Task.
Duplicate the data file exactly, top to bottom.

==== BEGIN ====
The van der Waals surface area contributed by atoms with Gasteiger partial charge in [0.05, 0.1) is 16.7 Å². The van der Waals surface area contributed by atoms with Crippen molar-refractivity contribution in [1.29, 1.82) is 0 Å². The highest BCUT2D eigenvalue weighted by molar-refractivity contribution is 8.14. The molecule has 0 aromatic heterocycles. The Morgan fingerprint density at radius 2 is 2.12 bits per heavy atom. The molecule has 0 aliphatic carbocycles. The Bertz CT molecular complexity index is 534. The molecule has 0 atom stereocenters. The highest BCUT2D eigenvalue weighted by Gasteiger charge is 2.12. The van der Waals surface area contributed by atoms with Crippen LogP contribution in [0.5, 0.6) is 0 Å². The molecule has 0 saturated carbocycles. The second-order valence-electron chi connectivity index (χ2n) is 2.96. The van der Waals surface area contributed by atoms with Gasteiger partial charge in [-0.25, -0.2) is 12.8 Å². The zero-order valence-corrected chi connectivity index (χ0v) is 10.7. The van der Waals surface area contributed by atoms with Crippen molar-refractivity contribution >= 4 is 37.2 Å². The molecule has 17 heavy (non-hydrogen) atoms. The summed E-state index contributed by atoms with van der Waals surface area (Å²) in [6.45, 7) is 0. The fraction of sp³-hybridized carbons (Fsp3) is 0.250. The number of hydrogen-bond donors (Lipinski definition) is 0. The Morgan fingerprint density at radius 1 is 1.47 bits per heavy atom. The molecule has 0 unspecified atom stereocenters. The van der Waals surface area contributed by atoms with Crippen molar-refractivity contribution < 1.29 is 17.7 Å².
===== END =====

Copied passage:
The van der Waals surface area contributed by atoms with Gasteiger partial charge in [0.05, 0.1) is 16.7 Å². The van der Waals surface area contributed by atoms with Crippen molar-refractivity contribution in [1.29, 1.82) is 0 Å². The highest BCUT2D eigenvalue weighted by molar-refractivity contribution is 8.14. The molecule has 0 aromatic heterocycles. The Morgan fingerprint density at radius 2 is 2.12 bits per heavy atom. The molecule has 0 aliphatic carbocycles. The Bertz CT molecular complexity index is 534. The molecule has 0 atom stereocenters. The highest BCUT2D eigenvalue weighted by Gasteiger charge is 2.12. The van der Waals surface area contributed by atoms with Crippen LogP contribution in [0.5, 0.6) is 0 Å². The molecule has 0 saturated carbocycles. The second-order valence-electron chi connectivity index (χ2n) is 2.96. The van der Waals surface area contributed by atoms with Gasteiger partial charge in [-0.25, -0.2) is 12.8 Å². The zero-order valence-corrected chi connectivity index (χ0v) is 10.7. The van der Waals surface area contributed by atoms with Crippen molar-refractivity contribution >= 4 is 37.2 Å². The molecule has 17 heavy (non-hydrogen) atoms. The summed E-state index contributed by atoms with van der Waals surface area (Å²) in [6.45, 7) is 0. The fraction of sp³-hybridized carbons (Fsp3) is 0.250. The number of hydrogen-bond donors (Lipinski definition) is 0. The Morgan fingerprint density at radius 1 is 1.47 bits per heavy atom. The molecule has 0 unspecified atom stereocenters. The van der Waals surface area contributed by atoms with Crippen molar-refractivity contribution < 1.29 is 17.7 Å².